10 Year-Old Proposal to Archive and Edit Rabbinic List Serves
Inspired by reading a recent interview in HEEB with Douglas Rushkoff "New Commands, Old Programs", I wanted to share ran old proposal I dug up that I thought of while reading the Rushkoff article.
It's a proposal I had made to a nascent (and never fully flowered) body that was promoting collaboration among rabbinical organizations across denominational lines. There was a bit of interest, as I remember, but the proposal never went anywhere.
To this day, the rabbis groups each have their own list serve, none with a usable or much used archive. There is great potential for the hand of a contemporary database-enabled Talmudic editor to take the hidden knowledge and and allow it to become shared wisdom.
I wrote the proposal in October of 2000 and then edited it and submitted it, via the RRA, in February of 2001. Here it is:
Turning Rabbinic E-mail Mailing Lists into Valuable Resources:
A Proposal for A Contemporary Talmud Project
February 12, 2001
Reconstructionist, Reform, and Conservative rabbis have been participating in separate e-mail mailing lists for three to five years. The rabbis in each of the groups have:
- Provided practical and emotional help at the request of colleagues
- Shared and debated ideas on the full spectrum of their work in particular and Jewish life in general
- Discussed classic and contemporary Jewish resources
These conversations are not currently archived in any useful way and are therefore not available to rabbis who may be seeking similar wisdom currently. Rabbis are constantly re-inventing the wheel when help is just an e-mail message away. If only it could be found!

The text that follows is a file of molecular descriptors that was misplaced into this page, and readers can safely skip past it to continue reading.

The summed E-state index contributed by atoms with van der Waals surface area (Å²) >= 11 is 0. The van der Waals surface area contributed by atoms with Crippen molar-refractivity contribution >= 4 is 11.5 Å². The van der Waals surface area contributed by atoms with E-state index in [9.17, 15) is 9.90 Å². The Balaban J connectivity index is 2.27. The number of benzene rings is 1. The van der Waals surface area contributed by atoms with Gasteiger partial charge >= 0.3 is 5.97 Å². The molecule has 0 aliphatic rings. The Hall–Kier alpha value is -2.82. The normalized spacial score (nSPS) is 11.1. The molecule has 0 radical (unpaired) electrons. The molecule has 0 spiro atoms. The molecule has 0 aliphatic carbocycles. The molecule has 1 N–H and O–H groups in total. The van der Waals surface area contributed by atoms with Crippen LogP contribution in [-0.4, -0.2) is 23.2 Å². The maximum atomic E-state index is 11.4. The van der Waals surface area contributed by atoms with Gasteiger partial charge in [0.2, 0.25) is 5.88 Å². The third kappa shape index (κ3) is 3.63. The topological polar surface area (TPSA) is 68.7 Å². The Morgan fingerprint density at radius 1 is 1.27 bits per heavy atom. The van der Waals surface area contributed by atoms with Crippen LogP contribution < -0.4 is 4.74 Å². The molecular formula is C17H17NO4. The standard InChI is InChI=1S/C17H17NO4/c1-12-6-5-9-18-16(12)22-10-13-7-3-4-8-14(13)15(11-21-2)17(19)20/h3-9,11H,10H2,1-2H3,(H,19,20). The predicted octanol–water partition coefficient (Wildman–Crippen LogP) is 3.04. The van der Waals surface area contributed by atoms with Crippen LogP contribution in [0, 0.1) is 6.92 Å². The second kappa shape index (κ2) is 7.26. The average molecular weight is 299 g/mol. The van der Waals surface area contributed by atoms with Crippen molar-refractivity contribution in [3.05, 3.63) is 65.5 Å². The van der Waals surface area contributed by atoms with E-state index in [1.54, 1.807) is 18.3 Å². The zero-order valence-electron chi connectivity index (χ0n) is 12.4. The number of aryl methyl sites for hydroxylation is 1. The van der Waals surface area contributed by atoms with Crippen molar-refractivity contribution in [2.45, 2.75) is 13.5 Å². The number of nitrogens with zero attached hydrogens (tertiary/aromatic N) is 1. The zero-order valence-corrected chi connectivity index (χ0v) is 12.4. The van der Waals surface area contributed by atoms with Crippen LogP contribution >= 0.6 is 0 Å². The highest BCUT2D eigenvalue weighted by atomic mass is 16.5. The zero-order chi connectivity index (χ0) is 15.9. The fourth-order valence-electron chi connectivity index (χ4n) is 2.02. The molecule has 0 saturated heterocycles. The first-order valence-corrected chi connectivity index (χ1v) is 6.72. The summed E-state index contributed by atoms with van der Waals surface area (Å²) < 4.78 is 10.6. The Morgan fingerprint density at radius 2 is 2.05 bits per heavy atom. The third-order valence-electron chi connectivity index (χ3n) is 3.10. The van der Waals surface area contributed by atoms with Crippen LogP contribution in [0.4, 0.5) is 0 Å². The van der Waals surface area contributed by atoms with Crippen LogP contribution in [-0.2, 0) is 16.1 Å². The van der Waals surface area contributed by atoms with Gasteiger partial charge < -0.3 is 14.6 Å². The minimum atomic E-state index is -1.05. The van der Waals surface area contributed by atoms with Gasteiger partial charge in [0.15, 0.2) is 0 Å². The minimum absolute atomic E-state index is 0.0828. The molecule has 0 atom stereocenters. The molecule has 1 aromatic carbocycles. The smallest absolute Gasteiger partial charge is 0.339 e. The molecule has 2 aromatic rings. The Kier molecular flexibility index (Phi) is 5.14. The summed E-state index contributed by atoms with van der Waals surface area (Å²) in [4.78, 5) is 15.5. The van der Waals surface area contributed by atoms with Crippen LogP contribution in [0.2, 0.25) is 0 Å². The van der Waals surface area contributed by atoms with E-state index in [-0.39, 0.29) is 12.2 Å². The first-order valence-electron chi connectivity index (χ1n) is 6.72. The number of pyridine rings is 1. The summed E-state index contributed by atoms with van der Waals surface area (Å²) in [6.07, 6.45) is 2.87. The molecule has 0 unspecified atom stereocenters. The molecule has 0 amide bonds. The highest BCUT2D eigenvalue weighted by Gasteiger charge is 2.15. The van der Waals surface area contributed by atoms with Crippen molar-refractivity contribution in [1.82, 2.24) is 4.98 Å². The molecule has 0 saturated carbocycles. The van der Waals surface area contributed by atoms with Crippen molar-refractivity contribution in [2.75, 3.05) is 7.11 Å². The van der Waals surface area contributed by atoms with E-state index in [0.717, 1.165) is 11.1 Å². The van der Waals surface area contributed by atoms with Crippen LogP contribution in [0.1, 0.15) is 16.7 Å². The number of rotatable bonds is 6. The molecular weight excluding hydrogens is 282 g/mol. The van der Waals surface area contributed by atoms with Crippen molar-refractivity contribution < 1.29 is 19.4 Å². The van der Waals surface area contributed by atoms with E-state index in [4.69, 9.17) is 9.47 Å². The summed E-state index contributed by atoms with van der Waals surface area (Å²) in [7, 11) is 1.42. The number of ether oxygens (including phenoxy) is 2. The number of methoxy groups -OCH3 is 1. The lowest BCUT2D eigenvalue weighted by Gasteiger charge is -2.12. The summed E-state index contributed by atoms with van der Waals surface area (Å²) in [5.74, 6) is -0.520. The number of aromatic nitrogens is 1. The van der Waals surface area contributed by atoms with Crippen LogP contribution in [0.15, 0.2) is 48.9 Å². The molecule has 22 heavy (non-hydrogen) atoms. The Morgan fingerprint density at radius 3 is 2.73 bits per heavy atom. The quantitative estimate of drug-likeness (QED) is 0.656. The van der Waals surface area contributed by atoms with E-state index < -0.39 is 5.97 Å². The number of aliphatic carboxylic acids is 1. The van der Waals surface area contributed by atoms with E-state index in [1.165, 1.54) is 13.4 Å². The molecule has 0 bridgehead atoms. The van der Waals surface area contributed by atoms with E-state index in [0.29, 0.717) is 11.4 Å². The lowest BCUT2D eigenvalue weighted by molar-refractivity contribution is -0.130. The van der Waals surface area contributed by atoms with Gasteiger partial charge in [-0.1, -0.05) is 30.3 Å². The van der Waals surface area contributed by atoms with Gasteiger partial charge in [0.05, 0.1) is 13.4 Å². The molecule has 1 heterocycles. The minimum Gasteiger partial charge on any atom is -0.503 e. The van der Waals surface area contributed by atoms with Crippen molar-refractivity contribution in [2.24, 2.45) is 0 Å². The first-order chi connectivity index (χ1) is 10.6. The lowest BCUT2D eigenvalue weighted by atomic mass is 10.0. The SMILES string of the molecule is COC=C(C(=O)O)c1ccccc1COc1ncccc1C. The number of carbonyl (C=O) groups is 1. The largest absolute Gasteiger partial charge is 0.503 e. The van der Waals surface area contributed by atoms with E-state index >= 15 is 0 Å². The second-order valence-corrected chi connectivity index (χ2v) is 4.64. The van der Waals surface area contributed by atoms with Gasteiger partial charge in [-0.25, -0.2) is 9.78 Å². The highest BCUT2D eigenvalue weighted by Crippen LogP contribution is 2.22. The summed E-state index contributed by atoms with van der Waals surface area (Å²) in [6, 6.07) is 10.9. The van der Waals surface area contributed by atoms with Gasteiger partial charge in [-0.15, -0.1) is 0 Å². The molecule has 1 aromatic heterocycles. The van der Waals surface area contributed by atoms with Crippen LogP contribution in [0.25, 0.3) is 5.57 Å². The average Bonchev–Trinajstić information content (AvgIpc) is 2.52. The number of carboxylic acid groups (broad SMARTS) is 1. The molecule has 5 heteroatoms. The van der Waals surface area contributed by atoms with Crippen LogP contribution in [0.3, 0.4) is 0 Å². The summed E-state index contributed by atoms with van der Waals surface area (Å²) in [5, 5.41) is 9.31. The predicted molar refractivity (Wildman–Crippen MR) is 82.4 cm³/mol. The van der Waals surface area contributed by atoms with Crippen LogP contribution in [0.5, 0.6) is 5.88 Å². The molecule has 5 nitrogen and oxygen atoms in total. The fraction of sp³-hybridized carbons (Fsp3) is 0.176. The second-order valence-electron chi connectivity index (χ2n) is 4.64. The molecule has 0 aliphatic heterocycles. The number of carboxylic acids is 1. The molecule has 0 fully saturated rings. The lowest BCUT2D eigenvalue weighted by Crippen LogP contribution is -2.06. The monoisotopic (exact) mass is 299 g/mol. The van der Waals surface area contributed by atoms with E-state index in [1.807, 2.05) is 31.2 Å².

The Talmudic Nature of E-mail Mailing Lists
Internet technology closely mirrors the method of the Talmud in its emphasis on dialog and banter. A unique opportunity exists now to harvest the wisdom of contemporary rabbis and to do it in a modality that resonates deeply with longstanding Jewish methodology.
What Needs to Be Done
- Messages from the mailing lists need to be logged into databases.
- Messages need to be cleaned up; there are all kinds of formatting problems.
- Appropriate subject titles must be designated. The key to sorting the material by topic will be the assigning of appropriate message titles to the individual posts. Key words and categories will be linked to each post.
- Formats need to be developed for best presentation and search capabilities for effective retrieval by rabbis using the world-wide-web interface.
- The rabbinical organizations need help in setting up the infrastructures to process messages in an on-going way for easy later retrieval so that such a large project will not have to be undertaken in the future.
Note that "1" and "2" can be highly automated. "3" will require much "hand" labor.
Collaborative Nature of the Project
The RRA, CCAR, and RA would take on the project collaboratively. Each group would retain proprietary control of their material. However, the technical methodologies would be immediately shared; the project managers for each group would work together. And finally, each group would designate certain threads of conversation, with the permission of the authors, to be made available to the other rabbinic bodies.